noun, plural mul·ti·plic·i·ties.
Examples from the Web for multiplicity
A cynic might say that the report is like the movie Clue, perfectly set up for a multiplicity of endings.
I try to create a multiplicity of experiences within the works so that I can hit the viewer on a variety of levels.
Historically the contradictory pressures exerted by the multiplicity of parties has not been good for Israel.
They vote on a multiplicity of concerns, of which Israel is a part, but hardly, for most of them, the determining factor.
From this multiplicity of voices Williams constructs a beautifully harmonious and satisfyingly substantial whole.
And inasmuch as he is faithful, I will multiply a multiplicity of blessings upon him.
The king was then suddenly seized with a terrible hunger for a multiplicity of amours, soon over, sudden, and varied.Princes and Poisoners|Frantz Funck-Brentano
"How charming is the multiplicity of opinion," he then said.Shadows of Flames|Amelie Rives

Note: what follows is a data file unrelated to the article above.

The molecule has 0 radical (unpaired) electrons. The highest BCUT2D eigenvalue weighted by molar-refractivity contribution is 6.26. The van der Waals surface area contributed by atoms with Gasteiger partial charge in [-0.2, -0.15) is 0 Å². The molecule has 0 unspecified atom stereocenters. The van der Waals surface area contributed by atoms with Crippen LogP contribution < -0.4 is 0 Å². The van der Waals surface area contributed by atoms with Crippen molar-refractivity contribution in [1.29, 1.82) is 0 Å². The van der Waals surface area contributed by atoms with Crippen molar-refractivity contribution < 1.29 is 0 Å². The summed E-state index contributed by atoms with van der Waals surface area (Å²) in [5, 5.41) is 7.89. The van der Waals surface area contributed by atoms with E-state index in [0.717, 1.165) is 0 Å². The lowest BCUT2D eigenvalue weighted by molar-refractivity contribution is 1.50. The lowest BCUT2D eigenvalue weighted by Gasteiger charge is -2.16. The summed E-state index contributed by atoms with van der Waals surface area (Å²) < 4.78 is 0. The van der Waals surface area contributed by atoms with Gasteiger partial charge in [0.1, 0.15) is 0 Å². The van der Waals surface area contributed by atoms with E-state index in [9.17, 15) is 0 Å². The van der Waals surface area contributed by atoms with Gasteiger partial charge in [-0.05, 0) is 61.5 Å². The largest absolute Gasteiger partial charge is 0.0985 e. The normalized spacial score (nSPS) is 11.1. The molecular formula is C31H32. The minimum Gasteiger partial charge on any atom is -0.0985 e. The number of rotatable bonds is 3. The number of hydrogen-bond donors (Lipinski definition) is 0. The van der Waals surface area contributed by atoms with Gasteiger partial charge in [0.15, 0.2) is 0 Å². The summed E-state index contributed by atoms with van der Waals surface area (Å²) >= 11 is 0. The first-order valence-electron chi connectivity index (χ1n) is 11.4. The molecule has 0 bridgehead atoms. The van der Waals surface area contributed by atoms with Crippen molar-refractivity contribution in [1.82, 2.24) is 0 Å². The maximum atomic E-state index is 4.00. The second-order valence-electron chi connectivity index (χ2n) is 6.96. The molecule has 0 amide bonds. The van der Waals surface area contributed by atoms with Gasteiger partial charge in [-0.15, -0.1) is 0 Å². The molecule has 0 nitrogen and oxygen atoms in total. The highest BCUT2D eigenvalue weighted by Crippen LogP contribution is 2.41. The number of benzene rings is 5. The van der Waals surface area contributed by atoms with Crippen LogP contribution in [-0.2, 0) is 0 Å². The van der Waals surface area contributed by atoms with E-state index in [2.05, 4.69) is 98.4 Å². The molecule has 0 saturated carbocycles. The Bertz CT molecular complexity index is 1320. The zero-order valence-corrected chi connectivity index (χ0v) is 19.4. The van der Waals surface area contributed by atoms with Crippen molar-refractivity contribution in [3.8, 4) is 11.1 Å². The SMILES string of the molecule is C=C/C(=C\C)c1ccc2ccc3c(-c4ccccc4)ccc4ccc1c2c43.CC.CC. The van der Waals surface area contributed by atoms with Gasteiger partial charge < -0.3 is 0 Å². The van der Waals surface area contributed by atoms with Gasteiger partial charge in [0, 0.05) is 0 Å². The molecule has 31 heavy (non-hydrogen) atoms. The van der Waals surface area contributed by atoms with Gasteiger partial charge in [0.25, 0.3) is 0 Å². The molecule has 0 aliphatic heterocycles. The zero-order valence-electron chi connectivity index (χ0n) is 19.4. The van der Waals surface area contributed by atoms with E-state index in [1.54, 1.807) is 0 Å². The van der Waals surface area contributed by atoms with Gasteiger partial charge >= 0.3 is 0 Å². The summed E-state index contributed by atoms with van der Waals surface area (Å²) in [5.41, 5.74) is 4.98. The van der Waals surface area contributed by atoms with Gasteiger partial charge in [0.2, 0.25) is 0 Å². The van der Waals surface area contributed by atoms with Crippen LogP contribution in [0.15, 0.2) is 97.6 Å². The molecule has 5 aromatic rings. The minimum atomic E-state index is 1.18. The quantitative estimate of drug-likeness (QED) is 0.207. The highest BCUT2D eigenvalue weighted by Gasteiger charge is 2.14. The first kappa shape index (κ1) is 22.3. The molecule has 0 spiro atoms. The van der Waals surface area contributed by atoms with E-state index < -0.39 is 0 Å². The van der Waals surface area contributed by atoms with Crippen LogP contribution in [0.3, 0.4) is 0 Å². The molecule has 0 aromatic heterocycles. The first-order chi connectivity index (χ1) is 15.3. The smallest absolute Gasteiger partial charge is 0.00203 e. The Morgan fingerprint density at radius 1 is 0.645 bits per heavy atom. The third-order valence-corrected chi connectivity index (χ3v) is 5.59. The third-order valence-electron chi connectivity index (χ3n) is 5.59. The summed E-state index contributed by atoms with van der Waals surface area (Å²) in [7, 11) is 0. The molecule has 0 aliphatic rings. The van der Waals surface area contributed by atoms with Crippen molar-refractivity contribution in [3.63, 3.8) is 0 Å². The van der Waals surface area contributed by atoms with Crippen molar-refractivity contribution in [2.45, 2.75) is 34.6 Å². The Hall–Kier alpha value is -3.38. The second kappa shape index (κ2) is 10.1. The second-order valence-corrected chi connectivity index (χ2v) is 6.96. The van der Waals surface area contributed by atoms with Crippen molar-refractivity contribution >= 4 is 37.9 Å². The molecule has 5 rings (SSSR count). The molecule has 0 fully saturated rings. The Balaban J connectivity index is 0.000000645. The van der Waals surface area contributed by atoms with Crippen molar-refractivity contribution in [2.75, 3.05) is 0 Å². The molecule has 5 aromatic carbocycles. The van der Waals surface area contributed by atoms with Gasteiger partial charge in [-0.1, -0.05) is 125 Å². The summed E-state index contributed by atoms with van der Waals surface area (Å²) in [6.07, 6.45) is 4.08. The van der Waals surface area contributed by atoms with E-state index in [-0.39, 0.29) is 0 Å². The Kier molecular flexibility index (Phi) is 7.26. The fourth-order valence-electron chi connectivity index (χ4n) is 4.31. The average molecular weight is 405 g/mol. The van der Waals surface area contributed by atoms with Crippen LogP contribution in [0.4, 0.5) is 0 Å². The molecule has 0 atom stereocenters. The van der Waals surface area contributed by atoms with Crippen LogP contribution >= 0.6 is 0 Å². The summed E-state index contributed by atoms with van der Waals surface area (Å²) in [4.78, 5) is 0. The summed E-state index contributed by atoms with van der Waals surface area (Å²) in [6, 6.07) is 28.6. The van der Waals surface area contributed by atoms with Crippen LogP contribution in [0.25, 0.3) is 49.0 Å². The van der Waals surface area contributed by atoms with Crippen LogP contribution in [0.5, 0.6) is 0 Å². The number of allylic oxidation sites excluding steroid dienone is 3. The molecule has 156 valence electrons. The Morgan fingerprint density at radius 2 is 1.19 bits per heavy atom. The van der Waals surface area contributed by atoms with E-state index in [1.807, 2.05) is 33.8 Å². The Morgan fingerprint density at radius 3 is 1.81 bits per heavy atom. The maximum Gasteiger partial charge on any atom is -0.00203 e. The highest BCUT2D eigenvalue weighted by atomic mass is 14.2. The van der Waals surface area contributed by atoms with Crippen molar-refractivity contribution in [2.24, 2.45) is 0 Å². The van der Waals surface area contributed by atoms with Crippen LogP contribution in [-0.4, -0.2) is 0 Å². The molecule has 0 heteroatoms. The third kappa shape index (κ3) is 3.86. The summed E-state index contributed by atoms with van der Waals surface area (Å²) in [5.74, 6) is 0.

Multiplicity of religions is only dangerous to States of an inferior type.The History of Freedom|John Emerich Edward Dalberg-Acton
Amid the multiplicity of sects and doctrines, let every youth search for religious truth, as the "pearl of great price!"Golden Steps to Respectability, Usefulness and Happiness|John Mather Austin
British Dictionary definitions for multiplicity
noun plural -ties
- the number of levels into which the energy of an atom, molecule, or nucleus splits as a result of coupling between orbital angular momentum and spin angular momentum
- the number of elementary particles in a multiplet
Word Origin and History for multiplicity
mid-15c., from Middle French multiplicité, from Late Latin multiplicitas "manifoldness, multiplicity," from Latin multiplic- (see multiple). Related: Multiplicitous.